Originally published at customerservant.com. You can comment here or there.

This has got to be the most idiotic study I’ve ever seen.
They’re trying to prove that VOIP is here to stay because they’re getting several thousand subscribers via telemarketing tactics.
I wonder how many of those people will be calling back once they figure out that the servers don’t stay up and running, and that the VOIP community suffers from the same irresponsible habbit of passing the buck a lot of other new-fangled geeks-turned-businessmen (otherwise known as .com losers) suffer from.
Right now, the thing going for the established phone companies is, despite their customer service issues, the service generally works, and if it doesn’t, you can bet they’ll be out to fix it.

Originally published at customerservant.com. You can comment here or there.

I really hate it when people go through life either not knowing enough about themselves to determine what kind of person they are, or who spend their time criticising others for exhibiting the same traits they themselves exhibit.
So, in the interest of helping my fellow man put themselves on the right side of the injunction to “know thyself”, I’ve come up with this little guide.
This will help you to determine whether or not you’re a ho, the type of person that seems to be very much a part of our daily lives, yet for some reason has defied definition for way too long.
Ordinarily, I would be discussing this with John, but since some moron decided it could be construed as sexual harassment by someone who could find it offensive, that was pretty much tabled.
Thanks Mike for ruining all the fun, although we know you aren’t responsible for the idiocy.
And now, on with the list.

  • You rent out your bed space;
  • You have an ATM machine in your bedroom;
  • The first thing you say after sex is “next!”
  • You keep a menu above your bed which lists the sexual favors you offer, with pricing;
  • You’ve hired greeters to post themselves at your bedroom door;
  • Your welcome mat is placed at your bedroom door instead of your front door;
  • Your bedroom door is a turn-style
  • During a job interview, you ask if knee pads are part of the benefits package;
  • Your ankles have to write letters to each other in order to keep up to speed on everything that’s happened since they’ve been apart;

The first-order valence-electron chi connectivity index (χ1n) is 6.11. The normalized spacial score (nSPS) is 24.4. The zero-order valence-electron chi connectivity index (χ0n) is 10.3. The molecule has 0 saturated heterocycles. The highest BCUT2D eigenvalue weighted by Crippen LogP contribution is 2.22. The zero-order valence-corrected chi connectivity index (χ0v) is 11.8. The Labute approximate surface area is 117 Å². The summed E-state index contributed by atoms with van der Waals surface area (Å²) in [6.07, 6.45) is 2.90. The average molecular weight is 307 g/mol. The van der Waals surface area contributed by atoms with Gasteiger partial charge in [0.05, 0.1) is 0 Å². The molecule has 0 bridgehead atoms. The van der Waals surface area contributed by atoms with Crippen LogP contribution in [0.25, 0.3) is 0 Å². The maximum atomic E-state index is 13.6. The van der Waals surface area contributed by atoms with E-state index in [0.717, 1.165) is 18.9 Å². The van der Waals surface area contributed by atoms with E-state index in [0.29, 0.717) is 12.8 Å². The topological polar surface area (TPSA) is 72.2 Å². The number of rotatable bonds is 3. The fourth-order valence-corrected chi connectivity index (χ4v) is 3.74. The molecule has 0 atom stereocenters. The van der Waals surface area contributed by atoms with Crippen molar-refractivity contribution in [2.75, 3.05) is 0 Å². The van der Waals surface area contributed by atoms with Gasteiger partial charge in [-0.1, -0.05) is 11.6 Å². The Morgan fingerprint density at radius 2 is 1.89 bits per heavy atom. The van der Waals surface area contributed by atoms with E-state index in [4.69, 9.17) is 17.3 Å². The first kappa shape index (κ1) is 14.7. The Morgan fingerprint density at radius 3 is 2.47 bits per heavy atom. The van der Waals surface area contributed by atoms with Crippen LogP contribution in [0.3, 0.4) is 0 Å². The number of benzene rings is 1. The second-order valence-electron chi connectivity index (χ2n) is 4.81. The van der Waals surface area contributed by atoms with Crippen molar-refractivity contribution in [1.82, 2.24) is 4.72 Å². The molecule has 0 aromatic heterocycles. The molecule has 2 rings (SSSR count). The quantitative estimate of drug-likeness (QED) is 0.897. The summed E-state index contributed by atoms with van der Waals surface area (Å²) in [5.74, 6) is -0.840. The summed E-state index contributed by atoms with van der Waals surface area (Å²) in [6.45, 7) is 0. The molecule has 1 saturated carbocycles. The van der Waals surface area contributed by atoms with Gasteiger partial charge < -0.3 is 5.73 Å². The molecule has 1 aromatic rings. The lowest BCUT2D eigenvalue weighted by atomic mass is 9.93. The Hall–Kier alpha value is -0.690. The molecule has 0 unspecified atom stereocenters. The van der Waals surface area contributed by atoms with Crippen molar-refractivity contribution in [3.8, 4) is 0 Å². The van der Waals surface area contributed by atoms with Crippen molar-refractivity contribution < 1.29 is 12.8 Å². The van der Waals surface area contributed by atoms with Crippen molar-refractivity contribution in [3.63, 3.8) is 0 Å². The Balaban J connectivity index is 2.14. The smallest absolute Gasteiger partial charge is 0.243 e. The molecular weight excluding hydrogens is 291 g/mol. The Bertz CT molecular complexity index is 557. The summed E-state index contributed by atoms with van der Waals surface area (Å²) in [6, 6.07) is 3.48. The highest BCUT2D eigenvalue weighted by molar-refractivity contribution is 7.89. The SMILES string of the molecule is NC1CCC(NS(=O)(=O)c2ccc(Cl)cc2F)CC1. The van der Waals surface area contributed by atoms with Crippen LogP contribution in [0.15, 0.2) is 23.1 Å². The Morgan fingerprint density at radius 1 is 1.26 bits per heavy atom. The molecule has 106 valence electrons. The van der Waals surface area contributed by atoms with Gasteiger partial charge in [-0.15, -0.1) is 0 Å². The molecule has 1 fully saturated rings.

• You’ve posted a “Now serving” sign on your bedroom door;
  • You’ve taught your children to ask “Are you my daddy,” every time you introduce them to a man;
  • You list whip cream, condoms and edible underwear as business expenses when filing your taxes;
  • you list every place you’ve “parked” as places of employment on your resume;
  • You refer to your sexual partners as “streams of income”;
  • You’ve hired an accountant to keep track of the number of sexual partners you’ve had;
  • You’d sit at work, but you find you’re more comfortable on your knees;
  • You’ve chosen a nickname that doubles as a term for a sexual favor;
  • You refer to your sex toy collection as “job resources”;
  • You refer to the Kama Sutra as a beginners’ manual;
  • You name your children after cars you wish you could “park” in.

Did i miss something?
If you think so, leave your suggestion in the comments.

As seen at Third World County, Gribbit’s Word, Stop The ACLU, Dianne’s Stuff, and Stuck On Stupid.

Originally published at customerservant.com. You can comment here or there.

March 28 (Bloomberg) — Republicans, who have profited politically from emphasizing faith and family values, are now finding those same issues dividing
the party.

Economic conservatives and secular Republicans complain their message is being drowned out by Christian conservatives preoccupied with banning abortion
and gay marriage and limiting stem-cell research.

On the other side, “values’’ advocates say they have provided the party with crucial support, particularly in 2004, when they mobilized religious conservatives